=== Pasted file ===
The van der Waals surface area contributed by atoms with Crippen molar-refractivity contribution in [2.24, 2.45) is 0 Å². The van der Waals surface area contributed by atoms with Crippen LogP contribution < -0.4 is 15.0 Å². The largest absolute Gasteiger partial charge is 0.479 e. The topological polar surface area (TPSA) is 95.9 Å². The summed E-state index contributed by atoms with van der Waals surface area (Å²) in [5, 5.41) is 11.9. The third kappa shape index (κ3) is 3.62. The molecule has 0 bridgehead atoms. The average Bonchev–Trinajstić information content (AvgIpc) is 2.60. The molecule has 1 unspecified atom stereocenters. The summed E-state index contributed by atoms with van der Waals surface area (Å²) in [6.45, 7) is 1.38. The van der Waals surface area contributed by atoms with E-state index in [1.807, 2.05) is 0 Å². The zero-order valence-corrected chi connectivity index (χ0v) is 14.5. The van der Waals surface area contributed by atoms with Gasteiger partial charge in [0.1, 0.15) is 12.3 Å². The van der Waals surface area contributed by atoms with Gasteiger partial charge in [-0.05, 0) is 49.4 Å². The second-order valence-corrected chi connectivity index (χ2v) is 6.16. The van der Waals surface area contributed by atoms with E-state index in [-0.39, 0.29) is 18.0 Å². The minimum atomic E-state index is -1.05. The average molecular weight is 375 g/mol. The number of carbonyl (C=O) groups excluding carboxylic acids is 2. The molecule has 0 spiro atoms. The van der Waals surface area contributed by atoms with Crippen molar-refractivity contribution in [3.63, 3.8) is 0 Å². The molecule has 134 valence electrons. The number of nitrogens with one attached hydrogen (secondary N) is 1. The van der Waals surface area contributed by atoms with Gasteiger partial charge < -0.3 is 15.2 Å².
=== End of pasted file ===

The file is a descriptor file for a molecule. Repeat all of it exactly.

The van der Waals surface area contributed by atoms with Crippen molar-refractivity contribution in [2.24, 2.45) is 0 Å². The van der Waals surface area contributed by atoms with Crippen LogP contribution < -0.4 is 15.0 Å². The largest absolute Gasteiger partial charge is 0.479 e. The topological polar surface area (TPSA) is 95.9 Å². The summed E-state index contributed by atoms with van der Waals surface area (Å²) in [5, 5.41) is 11.9. The third kappa shape index (κ3) is 3.62. The molecule has 0 bridgehead atoms. The average Bonchev–Trinajstić information content (AvgIpc) is 2.60. The molecule has 1 unspecified atom stereocenters. The summed E-state index contributed by atoms with van der Waals surface area (Å²) in [6.45, 7) is 1.38. The van der Waals surface area contributed by atoms with E-state index in [1.807, 2.05) is 0 Å². The zero-order valence-corrected chi connectivity index (χ0v) is 14.5. The van der Waals surface area contributed by atoms with Gasteiger partial charge in [0.1, 0.15) is 12.3 Å². The van der Waals surface area contributed by atoms with Gasteiger partial charge in [-0.05, 0) is 49.4 Å². The second-order valence-corrected chi connectivity index (χ2v) is 6.16. The van der Waals surface area contributed by atoms with E-state index in [-0.39, 0.29) is 18.0 Å². The minimum atomic E-state index is -1.05. The average molecular weight is 375 g/mol. The number of carbonyl (C=O) groups excluding carboxylic acids is 2. The molecule has 0 spiro atoms. The van der Waals surface area contributed by atoms with Crippen molar-refractivity contribution in [3.63, 3.8) is 0 Å². The molecule has 134 valence electrons. The number of nitrogens with one attached hydrogen (secondary N) is 1. The van der Waals surface area contributed by atoms with Gasteiger partial charge < -0.3 is 15.2 Å².